Tri-doshas are the three energy principles: Vata, Pitta and Kapha. In English, these terms are known as air, bile and mucus, but in fact they are the energy principles that help produce and distribute these substances along with others, to keep the body healthy.

Everyone will agree that there are various miseries caused by our body and mind. These are known as adhyatmika pains. Ayurveda is a simple way of analyzing the causes of these various miseries, and thereby treating the very root of any disease. Modern medicines merely treat and temporarily abate the symptoms of disease.

For example, headaches are often caused by a build-up of unwanted, putrefied foods in the intestinal tract. Modem aspirins or pain relievers only stop the pain in the head, which is just a signal warning of bad digestion. Ayurveda recommends digestive aids that naturally increase digestive fluids, thus curing the problem with no unhealthy side effects. This is only one of innumerable examples.

Basic Principles of Ayurvedic Science:

According to the Ayurveda, some of the popular "health foods" of today are not actually good for your health at all. Western "health food" advocates generally the same kind of food for everyone. However, according to Ayurveda, the constitution of your body determines what food is good for you. There are five elements which constitutes the bodily make up: air, fire, water, earth & eather. Basically there are three kinds of people, depending on which elements are predominating:

AIR People (Vata): Generally underweight, skinny, with thin bone structure. Philosophical, loves travelling, emotional, sentimental and artistic. Prone to rheumatic pains, heaviness, gas, rough skin, weak digestion and nervousness.

FIRE People (Pitta): Moderate in weight, with strong bone structure. Technical, sportive, intelligent, energetic, hard working, tendency for leadership. Prone to allergies, skin diseases, headache, acidity, etc.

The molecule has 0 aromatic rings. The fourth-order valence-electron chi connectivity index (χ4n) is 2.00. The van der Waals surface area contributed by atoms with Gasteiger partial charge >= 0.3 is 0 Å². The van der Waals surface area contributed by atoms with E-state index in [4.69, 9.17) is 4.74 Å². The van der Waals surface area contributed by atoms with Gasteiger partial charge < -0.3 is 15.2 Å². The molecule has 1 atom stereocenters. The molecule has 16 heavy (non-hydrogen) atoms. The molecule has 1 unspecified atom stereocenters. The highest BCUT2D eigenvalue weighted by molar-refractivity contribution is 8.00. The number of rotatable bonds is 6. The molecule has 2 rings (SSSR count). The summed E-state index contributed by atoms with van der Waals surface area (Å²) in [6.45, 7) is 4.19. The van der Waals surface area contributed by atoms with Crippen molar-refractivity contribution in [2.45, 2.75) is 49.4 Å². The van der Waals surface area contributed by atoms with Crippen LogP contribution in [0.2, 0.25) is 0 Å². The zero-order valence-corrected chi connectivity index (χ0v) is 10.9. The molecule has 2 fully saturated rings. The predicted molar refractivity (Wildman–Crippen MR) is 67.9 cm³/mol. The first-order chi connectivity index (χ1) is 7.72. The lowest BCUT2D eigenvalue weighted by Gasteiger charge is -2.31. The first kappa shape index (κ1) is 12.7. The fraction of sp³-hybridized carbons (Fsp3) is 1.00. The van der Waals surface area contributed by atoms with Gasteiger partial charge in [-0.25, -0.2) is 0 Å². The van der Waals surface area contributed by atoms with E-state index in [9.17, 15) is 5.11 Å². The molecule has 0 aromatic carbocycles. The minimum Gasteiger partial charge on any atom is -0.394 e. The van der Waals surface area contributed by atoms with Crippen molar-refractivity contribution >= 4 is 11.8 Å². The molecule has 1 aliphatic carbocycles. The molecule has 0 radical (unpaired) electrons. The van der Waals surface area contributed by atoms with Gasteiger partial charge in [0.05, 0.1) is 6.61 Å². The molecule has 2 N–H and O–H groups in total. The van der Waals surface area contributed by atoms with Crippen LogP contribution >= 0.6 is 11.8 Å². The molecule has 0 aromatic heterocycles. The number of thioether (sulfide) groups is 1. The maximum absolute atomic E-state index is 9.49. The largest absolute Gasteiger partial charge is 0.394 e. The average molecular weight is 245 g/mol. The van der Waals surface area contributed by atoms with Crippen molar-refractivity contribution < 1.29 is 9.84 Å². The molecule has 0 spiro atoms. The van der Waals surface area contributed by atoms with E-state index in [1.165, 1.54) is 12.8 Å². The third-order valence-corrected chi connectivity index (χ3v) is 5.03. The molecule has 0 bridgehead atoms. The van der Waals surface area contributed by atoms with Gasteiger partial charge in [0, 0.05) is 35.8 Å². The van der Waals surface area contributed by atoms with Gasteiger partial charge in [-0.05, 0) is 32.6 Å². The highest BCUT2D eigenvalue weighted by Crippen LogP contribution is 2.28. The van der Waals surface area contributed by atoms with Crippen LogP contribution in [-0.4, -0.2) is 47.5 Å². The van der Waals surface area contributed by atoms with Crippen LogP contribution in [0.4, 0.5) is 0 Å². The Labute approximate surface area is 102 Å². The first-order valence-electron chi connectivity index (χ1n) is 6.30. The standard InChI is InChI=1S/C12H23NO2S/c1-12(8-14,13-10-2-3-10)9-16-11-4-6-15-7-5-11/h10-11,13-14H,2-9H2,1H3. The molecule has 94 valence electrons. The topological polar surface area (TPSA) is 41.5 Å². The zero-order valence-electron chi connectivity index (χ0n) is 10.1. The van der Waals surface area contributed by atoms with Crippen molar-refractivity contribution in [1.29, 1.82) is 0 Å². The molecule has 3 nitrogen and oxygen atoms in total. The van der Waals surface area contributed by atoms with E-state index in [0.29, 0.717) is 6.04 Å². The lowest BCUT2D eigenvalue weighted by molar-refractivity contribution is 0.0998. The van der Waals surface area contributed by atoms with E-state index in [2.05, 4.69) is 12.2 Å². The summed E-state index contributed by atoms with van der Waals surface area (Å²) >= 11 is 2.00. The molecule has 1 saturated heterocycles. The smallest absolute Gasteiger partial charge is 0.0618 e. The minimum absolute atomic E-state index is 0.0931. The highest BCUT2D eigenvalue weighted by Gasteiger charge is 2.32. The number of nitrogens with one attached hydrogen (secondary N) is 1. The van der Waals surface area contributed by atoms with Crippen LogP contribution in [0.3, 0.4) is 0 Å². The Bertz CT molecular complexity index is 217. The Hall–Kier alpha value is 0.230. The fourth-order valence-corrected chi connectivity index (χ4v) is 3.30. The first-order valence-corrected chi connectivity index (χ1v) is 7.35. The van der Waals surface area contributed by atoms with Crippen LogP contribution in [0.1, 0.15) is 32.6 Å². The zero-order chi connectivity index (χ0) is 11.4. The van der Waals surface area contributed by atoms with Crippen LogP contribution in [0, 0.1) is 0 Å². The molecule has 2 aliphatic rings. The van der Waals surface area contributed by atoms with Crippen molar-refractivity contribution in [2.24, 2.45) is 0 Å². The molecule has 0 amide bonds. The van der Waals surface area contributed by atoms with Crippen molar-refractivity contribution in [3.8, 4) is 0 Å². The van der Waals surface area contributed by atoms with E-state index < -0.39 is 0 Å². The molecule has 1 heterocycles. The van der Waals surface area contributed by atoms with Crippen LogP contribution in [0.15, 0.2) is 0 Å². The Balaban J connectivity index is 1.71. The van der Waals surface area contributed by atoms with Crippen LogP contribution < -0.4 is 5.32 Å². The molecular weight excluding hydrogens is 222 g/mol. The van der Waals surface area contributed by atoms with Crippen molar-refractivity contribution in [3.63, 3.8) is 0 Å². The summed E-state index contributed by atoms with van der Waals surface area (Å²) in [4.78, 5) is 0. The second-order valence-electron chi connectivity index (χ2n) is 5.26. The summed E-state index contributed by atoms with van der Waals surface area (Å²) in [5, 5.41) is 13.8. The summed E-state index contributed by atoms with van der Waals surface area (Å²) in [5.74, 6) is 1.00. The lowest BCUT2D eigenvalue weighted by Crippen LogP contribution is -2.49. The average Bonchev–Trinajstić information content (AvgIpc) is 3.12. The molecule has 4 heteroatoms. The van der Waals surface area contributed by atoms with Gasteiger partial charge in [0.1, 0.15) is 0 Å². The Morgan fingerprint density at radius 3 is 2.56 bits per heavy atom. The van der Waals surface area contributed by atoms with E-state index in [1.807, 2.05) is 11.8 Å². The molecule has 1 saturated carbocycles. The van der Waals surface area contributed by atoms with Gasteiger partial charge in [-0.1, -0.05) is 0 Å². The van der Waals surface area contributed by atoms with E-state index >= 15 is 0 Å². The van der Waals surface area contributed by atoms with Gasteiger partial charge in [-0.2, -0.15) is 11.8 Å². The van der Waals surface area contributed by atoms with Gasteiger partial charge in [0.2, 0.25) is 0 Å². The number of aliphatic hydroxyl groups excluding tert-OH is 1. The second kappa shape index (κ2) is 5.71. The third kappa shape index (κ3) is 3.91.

WATER & EARTH People (Kapha): Generally overweight, heavy, with thick bone structure. Business minded, very creative, diplomatic, quick in money making, tactful. Prone to blood circulatory disorders, heart diseases, muscular pains, mucus, etc.

All these three types of people need three different kinds of food:

AIR People needs hot, spicy, fatty and heavy food items. They eat little but many times a day, like a bird, because the air is cold in its effect.

FIRE People likes cold food like salads, ice creams, fruits, juices, liquids. They eat heavy meals only two or three times a day, because fire digests food easily.

WATER & EARTH People likes cakes, sweets, grains, beans, vegetables. They eat a lot several times a day, because their body demands more and more.

If we know how to choose right dietetic regimen according to our body constitution we can save ourselves from various kinds of diseases and increase our longevity.

Ayurveda guides us how to maintain our body through selected food items according to activity, season and age. What food would be good in which climatic condition of the world, etc.